Meeting Planned to Address Shootings

Photo courtesy of the the Polynesian Community Center.

A public meeting is planned for later this month about recent police shootings in Anchorage. Polynesian Community members say they are satisfied with a preliminary meeting over the shootings Friday. Saturday they held a rally to draw attention to their cause.

Officials say that around 150 people turned out at Far North Bicentennial Park over the weekend to call on the Anchorage Police Department to consider changing their policies around shooting. Mirama Aumavae, the Executive Director of the newly formed Polynesian Community Center, helped organize the event.

“And it wasn’t just the Polynesian community, it was a very diverse group. We really demonstrated that we were coming together with a voice. Like that there is an issue and we raised that. There was nothing violent, like they were afraid of,” Aumavae said.

About a dozen people attended a private meeting on Friday, preceding the rally, including Representatives of the Mayor’s Office, Anchorage Police Chief Mark Mew and members of Polynesian community groups, among others. Officials did not go into detail about what was discussed. But Aumave says the meeting was productive.

“It was just a starting point for communication between the community and the Anchorage Police Department,” Aumavae said.

June 9, an Anchorage Police Officer shot and killed a Samoan man, Shane Tasi, who was brandishing a stick in the Mountain View Neighborhood. Chief Mew says the Office of Special Prosecutions and Appeals, a division of the State Attorney General’s office ruled the shooting was legal because the officer believed he and a bystander were faced with ‘imminent threat of serious physical injury or death’. Another man holding a bb gun, resembling a real smith and Wesson gun, was shot and killed during a police call July 1. Aumave’s group and others who attended the rally are calling on the APD to consider using non-lethal force. A proposition that Police Chief Mark Mew says is difficult.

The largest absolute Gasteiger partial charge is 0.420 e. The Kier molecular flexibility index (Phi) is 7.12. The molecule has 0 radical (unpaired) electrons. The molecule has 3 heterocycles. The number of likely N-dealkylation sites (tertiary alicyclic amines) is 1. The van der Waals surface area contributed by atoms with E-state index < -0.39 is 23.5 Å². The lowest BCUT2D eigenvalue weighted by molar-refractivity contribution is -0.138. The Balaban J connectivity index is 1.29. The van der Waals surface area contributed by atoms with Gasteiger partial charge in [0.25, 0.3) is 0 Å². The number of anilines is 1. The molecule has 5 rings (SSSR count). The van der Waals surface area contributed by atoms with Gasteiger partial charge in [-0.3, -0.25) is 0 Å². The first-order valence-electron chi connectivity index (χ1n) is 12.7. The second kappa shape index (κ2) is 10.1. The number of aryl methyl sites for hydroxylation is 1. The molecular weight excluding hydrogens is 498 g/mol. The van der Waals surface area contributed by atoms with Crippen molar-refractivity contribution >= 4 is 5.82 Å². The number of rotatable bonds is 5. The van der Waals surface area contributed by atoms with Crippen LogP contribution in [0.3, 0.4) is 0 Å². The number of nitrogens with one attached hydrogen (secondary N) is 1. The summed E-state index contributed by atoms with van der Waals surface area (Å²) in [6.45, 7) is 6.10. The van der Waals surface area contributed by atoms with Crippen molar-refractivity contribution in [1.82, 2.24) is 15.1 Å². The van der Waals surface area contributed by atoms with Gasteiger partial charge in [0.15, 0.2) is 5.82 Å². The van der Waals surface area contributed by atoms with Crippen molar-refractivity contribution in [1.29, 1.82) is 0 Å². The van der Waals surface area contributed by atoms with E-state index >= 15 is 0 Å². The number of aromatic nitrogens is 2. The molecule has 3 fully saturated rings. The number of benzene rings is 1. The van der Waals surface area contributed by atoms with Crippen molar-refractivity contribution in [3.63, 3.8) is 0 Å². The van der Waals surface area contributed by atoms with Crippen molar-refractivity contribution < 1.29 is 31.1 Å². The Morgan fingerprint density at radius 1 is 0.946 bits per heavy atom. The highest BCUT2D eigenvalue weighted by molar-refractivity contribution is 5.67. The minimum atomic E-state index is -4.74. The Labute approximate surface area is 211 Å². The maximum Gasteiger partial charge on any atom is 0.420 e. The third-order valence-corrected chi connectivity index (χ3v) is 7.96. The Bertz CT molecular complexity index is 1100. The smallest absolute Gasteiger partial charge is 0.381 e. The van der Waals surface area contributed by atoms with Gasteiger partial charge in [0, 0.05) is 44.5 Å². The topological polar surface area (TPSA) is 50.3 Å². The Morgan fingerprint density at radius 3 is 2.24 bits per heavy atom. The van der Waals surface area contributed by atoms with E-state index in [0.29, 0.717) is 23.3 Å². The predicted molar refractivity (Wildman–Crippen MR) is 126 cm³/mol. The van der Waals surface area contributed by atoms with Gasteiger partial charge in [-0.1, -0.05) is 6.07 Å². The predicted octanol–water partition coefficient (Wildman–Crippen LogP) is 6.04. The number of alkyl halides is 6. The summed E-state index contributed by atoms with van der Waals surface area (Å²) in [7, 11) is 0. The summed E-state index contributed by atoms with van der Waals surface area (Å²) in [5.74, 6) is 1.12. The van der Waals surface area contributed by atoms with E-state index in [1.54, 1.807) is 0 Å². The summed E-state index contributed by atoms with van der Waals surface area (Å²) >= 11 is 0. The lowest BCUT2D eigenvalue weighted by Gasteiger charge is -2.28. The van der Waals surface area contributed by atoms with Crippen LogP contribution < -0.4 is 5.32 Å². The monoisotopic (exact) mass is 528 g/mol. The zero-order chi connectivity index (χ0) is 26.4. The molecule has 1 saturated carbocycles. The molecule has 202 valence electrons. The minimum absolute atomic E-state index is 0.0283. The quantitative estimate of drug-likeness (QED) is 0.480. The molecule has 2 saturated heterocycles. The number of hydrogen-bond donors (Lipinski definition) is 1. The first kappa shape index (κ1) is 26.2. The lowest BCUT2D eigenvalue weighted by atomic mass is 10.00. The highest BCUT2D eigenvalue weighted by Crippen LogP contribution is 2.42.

“We can’t have a lot of bullets flying around. Frankly, getting center mass hits on a fast moving target is difficult enough. Trying to shoot hands and feet and knives and guns would be almost impossible,” Mew said.

Chief Mew says, since the recent shootings, his office has been flooded with requests to equip more officers with tasers, something he’s willing to consider.

“In this last couple, three weeks I have gotten the public’s apparent acceptance of tasers. So that’s been instructive for us. And if the public has an appetite for that technology and is willing to fund it then I will certainly take a look at what we can do in that regard,” Mew said.

But Mew says issuing more tazers will have a hefty price tag. Each one will cost approximately $1,300. And they’ll be additional costs in the form of training and related equipment. Right now, about half of the force carries tazers. Three people have been shot by APD officers this year, two fatally.

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Daysha Eaton, KMXT - Kodiak
Daysha Eaton is a contributor with the Alaska Public Radio Network. Daysha Eaton holds a B.A. from Evergreen State College, and a M.A. from the University of Southern California. Daysha got her start in radio at Seattle public radio stations, KPLU and KUOW. Before coming to KBBI, she was the News Director at KYUK in Bethel. She has also worked as the Southcentral Reporter for KSKA in Anchorage. Daysha's work has appeared on NPR's "Morning Edition" and "All Things Considered", PRI's "The World" and "National Native News". She's happy to take assignments, and to get news tips, which are best sent via email. Daysha became a journalist because she believes in the power of storytelling. Stories connect us and they help us make sense of our world. They shed light on injustice and they comfort us in troubled times. She got into public broadcasting because it seems to fulfill the intention of the 4th Estate and to most effectively apply the freedom of the press granted to us through the Constitution. She feels that public radio has a special way of moving people emotionally through sound, taking them to remote places, introducing them to people they would not otherwise meet and compelling them to think about issues they might ordinarily overlook.